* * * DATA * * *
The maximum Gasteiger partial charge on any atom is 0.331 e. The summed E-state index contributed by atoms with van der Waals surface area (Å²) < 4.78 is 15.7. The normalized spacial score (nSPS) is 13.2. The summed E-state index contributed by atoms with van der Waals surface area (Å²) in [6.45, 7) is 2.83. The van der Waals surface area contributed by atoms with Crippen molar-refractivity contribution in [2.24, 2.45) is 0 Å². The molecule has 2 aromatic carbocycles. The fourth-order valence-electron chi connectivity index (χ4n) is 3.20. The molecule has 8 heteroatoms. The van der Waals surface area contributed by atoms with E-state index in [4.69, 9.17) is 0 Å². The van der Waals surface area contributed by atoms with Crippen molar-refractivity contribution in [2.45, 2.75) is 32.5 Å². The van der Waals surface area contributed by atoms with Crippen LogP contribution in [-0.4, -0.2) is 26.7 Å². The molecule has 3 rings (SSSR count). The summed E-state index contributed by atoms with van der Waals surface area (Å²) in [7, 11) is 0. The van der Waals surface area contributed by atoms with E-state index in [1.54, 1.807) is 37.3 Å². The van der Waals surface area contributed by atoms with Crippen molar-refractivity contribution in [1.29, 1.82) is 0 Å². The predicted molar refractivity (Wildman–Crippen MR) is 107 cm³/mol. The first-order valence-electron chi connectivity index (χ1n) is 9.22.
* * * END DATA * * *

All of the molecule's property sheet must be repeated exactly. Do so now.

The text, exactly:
The maximum Gasteiger partial charge on any atom is 0.331 e. The summed E-state index contributed by atoms with van der Waals surface area (Å²) < 4.78 is 15.7. The normalized spacial score (nSPS) is 13.2. The summed E-state index contributed by atoms with van der Waals surface area (Å²) in [6.45, 7) is 2.83. The van der Waals surface area contributed by atoms with Crippen molar-refractivity contribution in [2.24, 2.45) is 0 Å². The molecule has 2 aromatic carbocycles. The fourth-order valence-electron chi connectivity index (χ4n) is 3.20. The molecule has 8 heteroatoms. The van der Waals surface area contributed by atoms with E-state index in [4.69, 9.17) is 0 Å². The van der Waals surface area contributed by atoms with Crippen molar-refractivity contribution in [2.45, 2.75) is 32.5 Å². The van der Waals surface area contributed by atoms with Crippen LogP contribution in [-0.4, -0.2) is 26.7 Å². The molecule has 3 rings (SSSR count). The summed E-state index contributed by atoms with van der Waals surface area (Å²) in [7, 11) is 0. The van der Waals surface area contributed by atoms with E-state index in [1.54, 1.807) is 37.3 Å². The van der Waals surface area contributed by atoms with Crippen molar-refractivity contribution in [1.29, 1.82) is 0 Å². The predicted molar refractivity (Wildman–Crippen MR) is 107 cm³/mol. The first-order valence-electron chi connectivity index (χ1n) is 9.22.